Macrophages â€“ the cells that warn of attacks from viruses, bacteria, or fungi work double duty in spinal cord injuries to promote cell repair as well as perform pathological functions.
Macrophages — the cells that warn of attacks from viruses, bacteria, or fungi â€‘ work double duty in spinal cord injuries to promote cell repair as well as pathological functions, according to research published in The Journal of Neuroscience.
“We know from previous research that macrophages are versatile, and signals at the injury site can stimulate repair or destruction — or confusingly, both,” John Gensel PhD, Assistant Professor of Physiology in the Spinal Cord and Brain Injury Research Center at the University of Kentucky, explained in a press release. “But the mechanisms through which these signals stimulate the good and/ or bad functions in macrophages are not known. So the next big question to answer in the efforts to understand and treat spinal cord injury was, ‘Why?’”
Researchers from Vanderbilt University explored underlying mechanisms in macrophages in order to determine the in vivo consequences of activating the receptors following spinal cord injuries. More than 50 in vivo and in vitro animal models of spinal cord injury were used in the analysis. Researchers aimed to identify particularly which macrophage receptors promoted neuronal regeneration and repair, as well as those which mitigated the destructive processes.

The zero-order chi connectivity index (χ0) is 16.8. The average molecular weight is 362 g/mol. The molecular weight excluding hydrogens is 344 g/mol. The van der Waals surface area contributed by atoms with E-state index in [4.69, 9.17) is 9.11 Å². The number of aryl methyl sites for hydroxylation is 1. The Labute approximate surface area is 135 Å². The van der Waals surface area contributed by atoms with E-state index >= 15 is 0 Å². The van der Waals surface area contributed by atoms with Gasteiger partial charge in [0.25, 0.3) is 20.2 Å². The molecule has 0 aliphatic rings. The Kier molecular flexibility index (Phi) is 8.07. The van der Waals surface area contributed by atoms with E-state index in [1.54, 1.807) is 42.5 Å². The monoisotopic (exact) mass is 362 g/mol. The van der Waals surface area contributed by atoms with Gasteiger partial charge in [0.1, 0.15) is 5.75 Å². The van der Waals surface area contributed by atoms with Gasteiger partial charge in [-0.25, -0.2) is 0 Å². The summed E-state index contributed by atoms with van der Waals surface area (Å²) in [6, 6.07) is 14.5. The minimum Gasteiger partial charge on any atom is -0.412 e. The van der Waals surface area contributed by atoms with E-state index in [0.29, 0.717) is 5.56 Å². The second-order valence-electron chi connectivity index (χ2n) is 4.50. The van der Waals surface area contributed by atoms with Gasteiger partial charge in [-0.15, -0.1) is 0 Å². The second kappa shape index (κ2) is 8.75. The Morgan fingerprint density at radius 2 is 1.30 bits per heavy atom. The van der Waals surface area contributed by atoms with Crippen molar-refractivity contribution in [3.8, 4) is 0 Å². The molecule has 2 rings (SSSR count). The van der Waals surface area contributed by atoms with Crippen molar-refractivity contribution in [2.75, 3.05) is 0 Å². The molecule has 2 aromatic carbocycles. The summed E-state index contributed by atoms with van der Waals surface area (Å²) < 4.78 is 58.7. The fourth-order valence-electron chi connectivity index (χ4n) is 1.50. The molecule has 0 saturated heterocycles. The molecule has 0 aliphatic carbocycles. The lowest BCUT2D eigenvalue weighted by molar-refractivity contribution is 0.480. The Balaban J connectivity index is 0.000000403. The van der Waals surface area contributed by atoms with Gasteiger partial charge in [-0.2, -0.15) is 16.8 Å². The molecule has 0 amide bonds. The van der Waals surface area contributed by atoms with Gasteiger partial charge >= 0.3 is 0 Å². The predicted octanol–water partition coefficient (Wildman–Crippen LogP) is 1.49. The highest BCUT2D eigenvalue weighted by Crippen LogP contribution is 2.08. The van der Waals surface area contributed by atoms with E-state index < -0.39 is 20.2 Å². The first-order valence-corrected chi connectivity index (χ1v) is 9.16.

“We found that activating bacterial receptors boosted the macrophage response and limited damage to the spinal cord following injury, while activating fungal receptors actually contributed to pathology,” Gensel continued.
The researchers warned that the results of the study may glaze what is actually quite a complex process. Macrophages are responsible for the repair and destruction of neuronal tissues, thoug it is still not understood why. The results do demonstrate, however, that opportunities to understand, control, and redirect macrophage responses after a spinal cord injury may be possible in the future. If so, the damage and side effects from spinal cord injury may one day be able to be reversed.
“The implications are exciting,” Gensel concluded. “We now can look for treatments targeted to the receptors that jump start the macrophages’ restorative effects without activating the receptors that modulate the destructive processes in that same cell.”
Additionally, the researchers commented that their research pointed them in the direction of two innate immune receptor subtypes, bacterial toll like receptors (TLRs) and fungal C type lectin receptors (such as dectin-1). The investigators believe these two subtypes are involved in the developmental processes too and can become activated in macrophages that respond to various neurological diseases.